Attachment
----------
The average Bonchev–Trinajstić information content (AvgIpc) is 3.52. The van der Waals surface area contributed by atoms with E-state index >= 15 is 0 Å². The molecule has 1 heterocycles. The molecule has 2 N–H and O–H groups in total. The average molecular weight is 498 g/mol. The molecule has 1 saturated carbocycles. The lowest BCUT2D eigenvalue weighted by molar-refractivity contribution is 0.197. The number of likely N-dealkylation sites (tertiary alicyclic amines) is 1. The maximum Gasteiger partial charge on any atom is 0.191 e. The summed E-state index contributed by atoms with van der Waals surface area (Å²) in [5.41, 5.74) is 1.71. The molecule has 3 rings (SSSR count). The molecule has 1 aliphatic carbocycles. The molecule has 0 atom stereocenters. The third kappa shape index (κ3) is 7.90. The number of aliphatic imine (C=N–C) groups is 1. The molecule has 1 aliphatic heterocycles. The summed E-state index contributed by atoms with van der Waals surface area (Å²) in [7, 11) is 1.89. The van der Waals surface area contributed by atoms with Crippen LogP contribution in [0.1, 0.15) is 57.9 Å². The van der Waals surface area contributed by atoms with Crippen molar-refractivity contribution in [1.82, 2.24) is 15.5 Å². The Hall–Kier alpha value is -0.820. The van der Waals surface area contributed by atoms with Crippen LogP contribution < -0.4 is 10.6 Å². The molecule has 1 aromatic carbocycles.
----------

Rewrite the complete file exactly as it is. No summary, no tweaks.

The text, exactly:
The average Bonchev–Trinajstić information content (AvgIpc) is 3.52. The van der Waals surface area contributed by atoms with E-state index >= 15 is 0 Å². The molecule has 1 heterocycles. The molecule has 2 N–H and O–H groups in total. The average molecular weight is 498 g/mol. The molecule has 1 saturated carbocycles. The lowest BCUT2D eigenvalue weighted by molar-refractivity contribution is 0.197. The number of likely N-dealkylation sites (tertiary alicyclic amines) is 1. The maximum Gasteiger partial charge on any atom is 0.191 e. The summed E-state index contributed by atoms with van der Waals surface area (Å²) in [5.41, 5.74) is 1.71. The molecule has 3 rings (SSSR count). The molecule has 1 aliphatic carbocycles. The molecule has 0 atom stereocenters. The third kappa shape index (κ3) is 7.90. The number of aliphatic imine (C=N–C) groups is 1. The molecule has 1 aliphatic heterocycles. The summed E-state index contributed by atoms with van der Waals surface area (Å²) in [7, 11) is 1.89. The van der Waals surface area contributed by atoms with Crippen LogP contribution in [0.1, 0.15) is 57.9 Å². The van der Waals surface area contributed by atoms with Crippen molar-refractivity contribution in [1.82, 2.24) is 15.5 Å². The Hall–Kier alpha value is -0.820. The van der Waals surface area contributed by atoms with Crippen LogP contribution < -0.4 is 10.6 Å². The molecule has 1 aromatic carbocycles.